Leading car manufacturers Toyota and Subaru announced that the two companies will work together in the creation of a new electric vehicle platform, combining the all-wheel drive expertise of Subaru with the EV advancements being made at Toyota.
The program was titled "e-TNGA" and will look to target mid-size car, large passenger vehicles, as well as development of a C-segment-class SUV model -- with a goal of 1 million units sold by 2025. The two companies have worked together in the past to develop the Toyota 86 and the Subaru BRZ in 2012 as well as the Crosstrek Hybrid released by Subaru.
"The automotive industry is in the midst of a once-in-a-century period of profound transformation," the Toyota press release read. "Starting with responses to the new CASE domains of car connectivity, autonomous or assisted driving, new mobility or car-sharing, and electrified powertrains and components, both Subaru and Toyota are required to conduct technological development with a sense of speed across a broader-than-ever spectrum of initiatives. Building on their collaborative ties thus far deepened, the agreement announced today represents a new area of collaboration that especially focuses on the urgent need to respond to CASE's "E" domain, or electrified powertrains and components."
The platform is designed to set a standard base for most all body types to be placed upon, which will allow for maximum modification with minimum waste or future development costs.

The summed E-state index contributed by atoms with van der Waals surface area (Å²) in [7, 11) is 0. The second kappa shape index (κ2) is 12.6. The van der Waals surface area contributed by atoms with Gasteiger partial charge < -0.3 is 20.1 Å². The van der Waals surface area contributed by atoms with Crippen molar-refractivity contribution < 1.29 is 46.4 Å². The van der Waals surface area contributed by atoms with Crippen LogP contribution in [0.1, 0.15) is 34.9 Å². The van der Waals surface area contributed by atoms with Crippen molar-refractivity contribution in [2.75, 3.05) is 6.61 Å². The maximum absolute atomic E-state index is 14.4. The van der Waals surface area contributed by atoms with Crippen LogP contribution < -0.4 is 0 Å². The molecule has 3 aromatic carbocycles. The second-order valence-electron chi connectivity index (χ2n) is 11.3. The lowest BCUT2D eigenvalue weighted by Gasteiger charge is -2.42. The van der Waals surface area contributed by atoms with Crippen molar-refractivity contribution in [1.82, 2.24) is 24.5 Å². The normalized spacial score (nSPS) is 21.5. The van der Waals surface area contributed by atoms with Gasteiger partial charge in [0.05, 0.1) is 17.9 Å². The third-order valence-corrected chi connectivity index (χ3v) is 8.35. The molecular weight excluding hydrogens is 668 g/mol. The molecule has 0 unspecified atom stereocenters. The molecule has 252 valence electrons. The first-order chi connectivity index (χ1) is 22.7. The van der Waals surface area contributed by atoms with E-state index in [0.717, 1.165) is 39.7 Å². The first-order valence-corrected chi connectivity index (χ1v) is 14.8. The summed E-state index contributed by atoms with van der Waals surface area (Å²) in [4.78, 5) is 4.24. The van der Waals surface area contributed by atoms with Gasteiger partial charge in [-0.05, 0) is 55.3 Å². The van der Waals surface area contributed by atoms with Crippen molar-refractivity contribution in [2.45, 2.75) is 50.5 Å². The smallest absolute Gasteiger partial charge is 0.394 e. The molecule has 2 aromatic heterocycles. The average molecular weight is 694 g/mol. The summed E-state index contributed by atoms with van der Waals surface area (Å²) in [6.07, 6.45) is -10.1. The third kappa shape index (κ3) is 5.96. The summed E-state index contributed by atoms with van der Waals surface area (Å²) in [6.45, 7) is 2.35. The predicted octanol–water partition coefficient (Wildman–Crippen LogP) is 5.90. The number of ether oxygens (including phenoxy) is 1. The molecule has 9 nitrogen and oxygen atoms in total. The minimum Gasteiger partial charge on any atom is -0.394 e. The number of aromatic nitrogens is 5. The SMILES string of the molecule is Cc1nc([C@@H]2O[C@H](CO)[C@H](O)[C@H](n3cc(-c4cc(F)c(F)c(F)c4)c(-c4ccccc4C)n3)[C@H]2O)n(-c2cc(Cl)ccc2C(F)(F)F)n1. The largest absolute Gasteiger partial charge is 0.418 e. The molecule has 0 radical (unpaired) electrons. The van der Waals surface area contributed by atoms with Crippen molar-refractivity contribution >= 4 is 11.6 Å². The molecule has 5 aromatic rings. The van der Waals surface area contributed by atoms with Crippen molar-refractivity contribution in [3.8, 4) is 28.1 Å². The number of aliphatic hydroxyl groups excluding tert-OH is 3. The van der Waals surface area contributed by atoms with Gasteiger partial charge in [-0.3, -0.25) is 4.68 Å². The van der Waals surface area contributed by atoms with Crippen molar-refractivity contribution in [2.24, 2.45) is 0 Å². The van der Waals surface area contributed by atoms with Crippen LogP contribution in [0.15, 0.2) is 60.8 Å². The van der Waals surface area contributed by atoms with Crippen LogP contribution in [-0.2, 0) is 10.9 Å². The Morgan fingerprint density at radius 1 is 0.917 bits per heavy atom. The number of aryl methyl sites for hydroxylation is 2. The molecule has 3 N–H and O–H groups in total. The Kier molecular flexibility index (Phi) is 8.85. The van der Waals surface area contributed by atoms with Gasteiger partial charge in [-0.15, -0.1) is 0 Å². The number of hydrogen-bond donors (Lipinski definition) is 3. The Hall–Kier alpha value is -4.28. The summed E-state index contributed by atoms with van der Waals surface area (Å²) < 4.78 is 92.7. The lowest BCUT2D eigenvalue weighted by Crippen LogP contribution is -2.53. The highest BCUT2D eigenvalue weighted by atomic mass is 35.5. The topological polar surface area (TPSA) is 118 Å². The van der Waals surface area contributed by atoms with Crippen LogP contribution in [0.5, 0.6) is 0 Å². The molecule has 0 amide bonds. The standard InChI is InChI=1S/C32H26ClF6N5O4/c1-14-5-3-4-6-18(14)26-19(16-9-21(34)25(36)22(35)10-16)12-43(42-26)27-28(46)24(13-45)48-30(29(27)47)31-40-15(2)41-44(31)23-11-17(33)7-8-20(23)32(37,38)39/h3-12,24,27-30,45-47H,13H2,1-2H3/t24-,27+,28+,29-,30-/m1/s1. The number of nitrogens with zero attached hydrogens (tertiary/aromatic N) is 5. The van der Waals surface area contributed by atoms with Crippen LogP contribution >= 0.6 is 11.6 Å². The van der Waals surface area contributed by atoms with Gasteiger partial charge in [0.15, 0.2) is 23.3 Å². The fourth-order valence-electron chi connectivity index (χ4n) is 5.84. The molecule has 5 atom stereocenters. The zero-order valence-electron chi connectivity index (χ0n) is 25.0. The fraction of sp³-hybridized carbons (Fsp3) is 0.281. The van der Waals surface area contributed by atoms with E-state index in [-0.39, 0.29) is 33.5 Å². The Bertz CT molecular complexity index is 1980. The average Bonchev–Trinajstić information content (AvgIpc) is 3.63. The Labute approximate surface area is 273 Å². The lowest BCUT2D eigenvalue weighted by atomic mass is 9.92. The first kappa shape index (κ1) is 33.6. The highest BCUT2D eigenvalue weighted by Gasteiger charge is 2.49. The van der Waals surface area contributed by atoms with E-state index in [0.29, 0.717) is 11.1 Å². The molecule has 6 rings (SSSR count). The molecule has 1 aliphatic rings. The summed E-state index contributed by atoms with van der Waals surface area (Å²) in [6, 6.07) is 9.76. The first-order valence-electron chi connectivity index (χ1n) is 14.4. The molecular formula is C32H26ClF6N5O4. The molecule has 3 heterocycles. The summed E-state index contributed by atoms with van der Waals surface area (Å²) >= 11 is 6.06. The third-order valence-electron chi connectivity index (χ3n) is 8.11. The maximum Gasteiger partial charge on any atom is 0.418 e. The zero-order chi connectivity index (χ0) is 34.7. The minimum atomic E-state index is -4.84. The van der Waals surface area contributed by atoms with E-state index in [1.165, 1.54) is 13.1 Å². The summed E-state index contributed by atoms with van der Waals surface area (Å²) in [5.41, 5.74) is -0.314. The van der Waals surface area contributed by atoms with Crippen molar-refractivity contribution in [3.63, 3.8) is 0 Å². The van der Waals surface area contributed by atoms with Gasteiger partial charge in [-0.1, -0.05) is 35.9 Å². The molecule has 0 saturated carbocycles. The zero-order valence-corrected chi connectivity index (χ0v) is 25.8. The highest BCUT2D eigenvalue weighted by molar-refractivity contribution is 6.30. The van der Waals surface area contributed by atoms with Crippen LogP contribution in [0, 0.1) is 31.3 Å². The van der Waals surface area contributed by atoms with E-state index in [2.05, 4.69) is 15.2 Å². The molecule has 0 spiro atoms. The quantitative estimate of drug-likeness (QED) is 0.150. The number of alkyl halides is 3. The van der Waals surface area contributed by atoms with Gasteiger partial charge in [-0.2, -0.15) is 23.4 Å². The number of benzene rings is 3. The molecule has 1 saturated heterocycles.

According to its renderings, there are predetermined fixed points on the car with some fluidity for others. The motor and battery mounts are going to remain consistent while wheelbase, front and rear overhands, and the overall vehicle width can change. It also allows for motor size adjustments.
The platform itself is reminiscent of the Tesla 3 model as well as that used by the Volkswagen MEB as the batteries are located between the axles in the floor and there are two motors available for rear and four-wheel drive. The difference appears that there will be an opportunity for front-wheel drive.
"To respond with a sense of speed to the diversifying needs of these markets and to multiple challenges, both Subaru and Toyota believe that it is necessary to pursue a business model that goes beyond convention, crossing over industrial boundaries together with various types of other entities that share their aspirations," the Toyota statement continued. "As a first step in this direction, while accelerating productization by bringing together technologies that represent each company's strengths and cooperating where possible, the two companies will jointly develop a BEV-dedicated platform."
Additionally, Toyota announced that it was going to release a trio of ultra-compact cars as well as three walking-area EVs to be released in Japan by 2020.
The cars included a two-person compact that can is designed for short distances and errand running, a black business concept model, and an “i-ROAD,” covered three-wheeler with 31 miles of max cruising range.
Its walking-area EVs will be a stand-up concept, a seated option as well as wheelchair-linked types to come in 2021.